The Old Theories of Development and the New Theories of Development will be the two portions of this article's study of the chosen theories in this topic. The division does not suggest a level of quality; it is merely based on the historical periods during which the theories first appeared. The old hypotheses date from the early to late 1900s, while the new theories start to emerge around the year 2000.
The Freud and Erikson theories make up each half of the psychodynamic theories.
Based on Freud's psychosexual stages of development, the psychosexual phases theory demonstrates how universal developmental processes and stages can be comprehended by looking at the unique life experiences of people (Cole et al., 2005, p. 16). These stages are divided by Freud (1953) in accordance with particular years in a person's life:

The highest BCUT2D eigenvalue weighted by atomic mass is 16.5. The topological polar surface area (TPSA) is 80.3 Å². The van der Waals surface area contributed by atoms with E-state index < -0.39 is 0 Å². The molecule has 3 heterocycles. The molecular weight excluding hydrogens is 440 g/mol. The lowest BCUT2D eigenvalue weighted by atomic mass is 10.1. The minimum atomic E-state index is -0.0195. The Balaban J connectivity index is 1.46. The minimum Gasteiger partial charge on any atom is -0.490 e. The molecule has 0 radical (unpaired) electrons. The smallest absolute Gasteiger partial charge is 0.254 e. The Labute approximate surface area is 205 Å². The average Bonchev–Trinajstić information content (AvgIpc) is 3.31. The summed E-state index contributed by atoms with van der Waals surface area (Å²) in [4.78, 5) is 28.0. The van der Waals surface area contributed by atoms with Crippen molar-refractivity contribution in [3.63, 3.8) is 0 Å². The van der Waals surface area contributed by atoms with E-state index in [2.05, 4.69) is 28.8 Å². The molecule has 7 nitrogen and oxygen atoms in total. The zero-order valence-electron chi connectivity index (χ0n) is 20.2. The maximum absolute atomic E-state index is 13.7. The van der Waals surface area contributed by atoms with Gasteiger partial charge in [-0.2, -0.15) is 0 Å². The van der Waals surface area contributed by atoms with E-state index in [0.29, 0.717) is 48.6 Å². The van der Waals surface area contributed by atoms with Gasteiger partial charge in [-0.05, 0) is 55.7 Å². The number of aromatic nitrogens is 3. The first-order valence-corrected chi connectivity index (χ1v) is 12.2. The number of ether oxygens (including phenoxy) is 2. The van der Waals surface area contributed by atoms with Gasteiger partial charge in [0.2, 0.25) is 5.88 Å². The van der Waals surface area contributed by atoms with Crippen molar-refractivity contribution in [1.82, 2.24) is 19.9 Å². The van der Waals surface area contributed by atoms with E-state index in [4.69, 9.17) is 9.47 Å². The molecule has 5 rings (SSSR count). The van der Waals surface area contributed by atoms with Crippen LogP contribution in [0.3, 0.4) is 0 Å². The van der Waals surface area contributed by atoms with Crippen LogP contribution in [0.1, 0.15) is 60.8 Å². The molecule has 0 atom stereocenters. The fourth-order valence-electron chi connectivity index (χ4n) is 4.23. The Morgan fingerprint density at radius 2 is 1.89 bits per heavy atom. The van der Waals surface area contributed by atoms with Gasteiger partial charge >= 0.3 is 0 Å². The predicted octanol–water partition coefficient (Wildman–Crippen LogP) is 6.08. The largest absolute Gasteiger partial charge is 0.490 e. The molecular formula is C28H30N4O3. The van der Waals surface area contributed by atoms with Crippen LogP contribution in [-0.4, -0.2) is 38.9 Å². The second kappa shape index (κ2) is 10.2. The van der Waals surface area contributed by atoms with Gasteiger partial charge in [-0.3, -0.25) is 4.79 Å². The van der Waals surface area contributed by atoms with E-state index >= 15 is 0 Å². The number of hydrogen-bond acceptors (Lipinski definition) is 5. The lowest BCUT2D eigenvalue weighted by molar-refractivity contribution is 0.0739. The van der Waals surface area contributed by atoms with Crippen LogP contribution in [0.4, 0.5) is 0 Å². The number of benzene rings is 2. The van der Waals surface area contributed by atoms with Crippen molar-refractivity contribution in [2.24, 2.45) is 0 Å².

The existence of the Id, Ego, and Superego as well as the levels of the mind that encompass the unconscious are additional concepts contained in Freud's Psychodynamic Theory. While these notions are not pertinent to the topic of this article, they are nonetheless worth addressing.
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